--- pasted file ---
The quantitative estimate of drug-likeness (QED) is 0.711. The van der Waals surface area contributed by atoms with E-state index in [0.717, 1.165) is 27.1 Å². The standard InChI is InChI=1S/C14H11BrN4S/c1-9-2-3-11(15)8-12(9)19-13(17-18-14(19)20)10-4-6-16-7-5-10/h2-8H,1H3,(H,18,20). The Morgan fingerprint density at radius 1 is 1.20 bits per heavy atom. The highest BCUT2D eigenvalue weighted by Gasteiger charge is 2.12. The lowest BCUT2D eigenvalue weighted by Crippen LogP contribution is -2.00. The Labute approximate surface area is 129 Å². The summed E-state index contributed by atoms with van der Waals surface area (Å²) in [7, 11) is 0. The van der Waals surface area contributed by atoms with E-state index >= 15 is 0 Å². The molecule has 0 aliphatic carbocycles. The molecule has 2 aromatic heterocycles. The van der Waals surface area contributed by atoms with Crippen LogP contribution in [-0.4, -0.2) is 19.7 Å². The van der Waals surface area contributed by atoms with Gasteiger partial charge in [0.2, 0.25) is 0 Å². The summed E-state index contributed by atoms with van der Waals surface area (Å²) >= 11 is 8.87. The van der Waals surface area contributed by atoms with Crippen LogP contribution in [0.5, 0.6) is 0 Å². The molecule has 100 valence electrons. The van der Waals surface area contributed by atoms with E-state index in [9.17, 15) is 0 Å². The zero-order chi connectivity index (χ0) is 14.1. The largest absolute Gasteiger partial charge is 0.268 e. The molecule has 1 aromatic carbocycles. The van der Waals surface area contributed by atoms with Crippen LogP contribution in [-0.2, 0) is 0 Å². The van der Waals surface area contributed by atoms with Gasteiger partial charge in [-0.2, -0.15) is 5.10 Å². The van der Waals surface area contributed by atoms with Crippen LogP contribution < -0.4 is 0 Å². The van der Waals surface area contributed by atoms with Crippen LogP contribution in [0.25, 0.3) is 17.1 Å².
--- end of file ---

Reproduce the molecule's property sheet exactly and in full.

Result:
The quantitative estimate of drug-likeness (QED) is 0.711. The van der Waals surface area contributed by atoms with E-state index in [0.717, 1.165) is 27.1 Å². The standard InChI is InChI=1S/C14H11BrN4S/c1-9-2-3-11(15)8-12(9)19-13(17-18-14(19)20)10-4-6-16-7-5-10/h2-8H,1H3,(H,18,20). The Morgan fingerprint density at radius 1 is 1.20 bits per heavy atom. The highest BCUT2D eigenvalue weighted by Gasteiger charge is 2.12. The lowest BCUT2D eigenvalue weighted by Crippen LogP contribution is -2.00. The Labute approximate surface area is 129 Å². The summed E-state index contributed by atoms with van der Waals surface area (Å²) in [7, 11) is 0. The van der Waals surface area contributed by atoms with E-state index >= 15 is 0 Å². The molecule has 0 aliphatic carbocycles. The molecule has 2 aromatic heterocycles. The van der Waals surface area contributed by atoms with Crippen LogP contribution in [-0.4, -0.2) is 19.7 Å². The van der Waals surface area contributed by atoms with Gasteiger partial charge in [0.2, 0.25) is 0 Å². The summed E-state index contributed by atoms with van der Waals surface area (Å²) >= 11 is 8.87. The van der Waals surface area contributed by atoms with Crippen LogP contribution in [0.5, 0.6) is 0 Å². The molecule has 100 valence electrons. The van der Waals surface area contributed by atoms with E-state index in [9.17, 15) is 0 Å². The zero-order chi connectivity index (χ0) is 14.1. The largest absolute Gasteiger partial charge is 0.268 e. The molecule has 1 aromatic carbocycles. The van der Waals surface area contributed by atoms with Crippen LogP contribution in [-0.2, 0) is 0 Å². The van der Waals surface area contributed by atoms with Gasteiger partial charge in [-0.2, -0.15) is 5.10 Å². The van der Waals surface area contributed by atoms with Crippen LogP contribution < -0.4 is 0 Å². The van der Waals surface area contributed by atoms with Crippen LogP contribution in [0.25, 0.3) is 17.1 Å².